Rift in Lankan TNA over ministerial posts, 9 refuse to take oath
The rift within the Tamil National Alliance over ministerial appointments in the government for Sri Lanka`s northern province has widened with nine elected representatives refusing to be sworn in by the new Chief Minister.
Colombo: The rift within the Tamil National Alliance over ministerial appointments in the government for Sri Lanka`s northern province has widened with nine elected representatives refusing to be sworn in by the new Chief Minister.
Nine of the 30 TNA leaders elected in last month`s polls refused to be sworn in by Chief Minister C V Wigneswaran yesterday due to a dispute over appointments and his decision to take oath before President Mahinda Rajapaksa.
Two parties of the five-party alliance, Tamil Eelam Liberation Organisation (TELO) and Eelam People`s Liberation Front (EPRLF), held a press conference in Jaffna today to explain the refusal by nine elected members to take oath.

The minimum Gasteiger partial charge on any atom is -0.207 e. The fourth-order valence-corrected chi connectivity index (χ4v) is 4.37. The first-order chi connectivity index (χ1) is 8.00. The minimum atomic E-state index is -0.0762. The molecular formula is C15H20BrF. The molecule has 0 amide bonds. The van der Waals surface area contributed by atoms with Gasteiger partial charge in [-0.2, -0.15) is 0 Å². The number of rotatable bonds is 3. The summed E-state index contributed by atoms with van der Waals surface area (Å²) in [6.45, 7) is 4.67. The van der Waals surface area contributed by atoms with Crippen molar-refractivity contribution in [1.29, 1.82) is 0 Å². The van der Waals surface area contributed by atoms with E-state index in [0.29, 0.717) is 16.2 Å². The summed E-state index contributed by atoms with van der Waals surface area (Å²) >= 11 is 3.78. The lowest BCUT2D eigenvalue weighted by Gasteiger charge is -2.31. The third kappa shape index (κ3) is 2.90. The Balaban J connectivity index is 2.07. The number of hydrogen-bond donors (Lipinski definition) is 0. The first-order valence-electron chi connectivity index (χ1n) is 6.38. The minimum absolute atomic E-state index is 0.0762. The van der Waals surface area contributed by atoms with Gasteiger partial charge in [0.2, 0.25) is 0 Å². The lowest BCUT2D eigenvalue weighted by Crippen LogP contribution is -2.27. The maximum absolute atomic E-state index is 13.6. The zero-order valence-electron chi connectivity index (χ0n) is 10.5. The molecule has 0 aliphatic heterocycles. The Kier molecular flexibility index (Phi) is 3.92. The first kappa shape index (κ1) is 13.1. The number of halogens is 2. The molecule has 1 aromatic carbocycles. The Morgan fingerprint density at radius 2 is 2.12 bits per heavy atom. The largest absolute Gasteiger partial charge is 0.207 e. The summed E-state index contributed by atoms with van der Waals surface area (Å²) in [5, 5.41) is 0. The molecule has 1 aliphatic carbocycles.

"They are (TNA hierarchy) violating the collective decision-making process," TELO leader M K Shivajilingam said.
Suresh Premachandran, an EPRLF leader, said the TNA acted jointly in picking election candidates but a similar process was not followed in selecting ministers.
The four-member cabinet of the northern provincial council was announced on Thursday.
Talking about the dispute, Wigneswaran said Premachandran, an EPRLF senior leader, was unhappy because his brother had failed to win a ministerial position.
"There is nothing I can do, we could have only four ministers in the council," Wigneswaran said.
"The nine members who did not take oaths will take oaths in Mullaithivu on Monday," Premachandran said.
Mullaithivu was the scene of the last battle between the Sri Lankan Army and the LTTE in May 2009. The recent polls in the northern province were the first in 25 years and were held after the end of the nearly three decades-long conflict.
"Mullaithivu was an area where Tamil people suffered most," Shivajilingam, who was often accused of being an LTTE supporter, said.